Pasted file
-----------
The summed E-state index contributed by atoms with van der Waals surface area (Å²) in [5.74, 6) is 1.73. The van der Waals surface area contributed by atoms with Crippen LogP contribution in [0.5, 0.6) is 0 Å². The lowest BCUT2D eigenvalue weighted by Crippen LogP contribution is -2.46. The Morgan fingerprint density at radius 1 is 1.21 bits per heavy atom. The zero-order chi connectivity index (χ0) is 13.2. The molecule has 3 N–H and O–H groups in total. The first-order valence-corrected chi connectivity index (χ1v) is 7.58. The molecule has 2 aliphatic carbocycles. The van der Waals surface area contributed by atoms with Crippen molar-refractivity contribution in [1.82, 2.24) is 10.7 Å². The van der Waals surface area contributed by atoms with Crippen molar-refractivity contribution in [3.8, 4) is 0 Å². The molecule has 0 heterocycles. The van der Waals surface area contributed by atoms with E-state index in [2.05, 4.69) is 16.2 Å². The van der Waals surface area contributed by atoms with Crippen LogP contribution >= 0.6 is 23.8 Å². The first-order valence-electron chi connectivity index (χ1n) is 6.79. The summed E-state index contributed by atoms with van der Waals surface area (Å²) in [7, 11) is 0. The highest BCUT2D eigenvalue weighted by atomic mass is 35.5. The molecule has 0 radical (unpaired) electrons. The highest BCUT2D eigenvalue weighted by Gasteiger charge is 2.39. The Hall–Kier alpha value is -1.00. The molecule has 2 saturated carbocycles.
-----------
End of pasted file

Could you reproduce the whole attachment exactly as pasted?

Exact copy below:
The summed E-state index contributed by atoms with van der Waals surface area (Å²) in [5.74, 6) is 1.73. The van der Waals surface area contributed by atoms with Crippen LogP contribution in [0.5, 0.6) is 0 Å². The lowest BCUT2D eigenvalue weighted by Crippen LogP contribution is -2.46. The Morgan fingerprint density at radius 1 is 1.21 bits per heavy atom. The zero-order chi connectivity index (χ0) is 13.2. The molecule has 3 N–H and O–H groups in total. The first-order valence-corrected chi connectivity index (χ1v) is 7.58. The molecule has 2 aliphatic carbocycles. The van der Waals surface area contributed by atoms with Crippen molar-refractivity contribution in [1.82, 2.24) is 10.7 Å². The van der Waals surface area contributed by atoms with Crippen molar-refractivity contribution in [3.8, 4) is 0 Å². The molecule has 0 heterocycles. The van der Waals surface area contributed by atoms with E-state index in [2.05, 4.69) is 16.2 Å². The van der Waals surface area contributed by atoms with Crippen LogP contribution >= 0.6 is 23.8 Å². The first-order valence-electron chi connectivity index (χ1n) is 6.79. The summed E-state index contributed by atoms with van der Waals surface area (Å²) in [7, 11) is 0. The highest BCUT2D eigenvalue weighted by atomic mass is 35.5. The molecule has 0 radical (unpaired) electrons. The highest BCUT2D eigenvalue weighted by Gasteiger charge is 2.39. The Hall–Kier alpha value is -1.00. The molecule has 2 saturated carbocycles.